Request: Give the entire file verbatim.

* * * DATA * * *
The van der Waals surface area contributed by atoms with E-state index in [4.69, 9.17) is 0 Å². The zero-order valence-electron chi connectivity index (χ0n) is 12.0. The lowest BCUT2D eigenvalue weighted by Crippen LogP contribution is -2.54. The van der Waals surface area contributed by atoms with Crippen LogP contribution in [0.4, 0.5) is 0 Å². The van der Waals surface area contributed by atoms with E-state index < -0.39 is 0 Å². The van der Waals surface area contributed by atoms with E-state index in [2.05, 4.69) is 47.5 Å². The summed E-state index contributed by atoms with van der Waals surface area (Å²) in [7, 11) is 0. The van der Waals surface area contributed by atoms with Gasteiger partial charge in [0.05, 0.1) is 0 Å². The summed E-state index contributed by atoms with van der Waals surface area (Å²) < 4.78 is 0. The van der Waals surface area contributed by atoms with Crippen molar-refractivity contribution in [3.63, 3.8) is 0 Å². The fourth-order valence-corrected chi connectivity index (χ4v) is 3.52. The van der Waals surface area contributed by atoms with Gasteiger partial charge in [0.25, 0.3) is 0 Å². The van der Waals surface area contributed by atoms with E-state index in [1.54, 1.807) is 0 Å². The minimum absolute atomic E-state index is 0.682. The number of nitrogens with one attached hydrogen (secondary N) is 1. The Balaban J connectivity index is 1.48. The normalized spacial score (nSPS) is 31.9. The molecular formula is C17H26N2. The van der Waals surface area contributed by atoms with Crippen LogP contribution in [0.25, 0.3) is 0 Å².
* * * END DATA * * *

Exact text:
The van der Waals surface area contributed by atoms with E-state index in [4.69, 9.17) is 0 Å². The zero-order valence-electron chi connectivity index (χ0n) is 12.0. The lowest BCUT2D eigenvalue weighted by Crippen LogP contribution is -2.54. The van der Waals surface area contributed by atoms with Crippen LogP contribution in [0.4, 0.5) is 0 Å². The van der Waals surface area contributed by atoms with E-state index < -0.39 is 0 Å². The van der Waals surface area contributed by atoms with E-state index in [2.05, 4.69) is 47.5 Å². The summed E-state index contributed by atoms with van der Waals surface area (Å²) in [7, 11) is 0. The van der Waals surface area contributed by atoms with Gasteiger partial charge in [0.05, 0.1) is 0 Å². The summed E-state index contributed by atoms with van der Waals surface area (Å²) < 4.78 is 0. The van der Waals surface area contributed by atoms with Crippen molar-refractivity contribution in [3.63, 3.8) is 0 Å². The fourth-order valence-corrected chi connectivity index (χ4v) is 3.52. The van der Waals surface area contributed by atoms with Gasteiger partial charge in [0.25, 0.3) is 0 Å². The van der Waals surface area contributed by atoms with E-state index in [1.54, 1.807) is 0 Å². The minimum absolute atomic E-state index is 0.682. The number of nitrogens with one attached hydrogen (secondary N) is 1. The Balaban J connectivity index is 1.48. The normalized spacial score (nSPS) is 31.9. The molecular formula is C17H26N2. The van der Waals surface area contributed by atoms with Crippen LogP contribution in [0.25, 0.3) is 0 Å².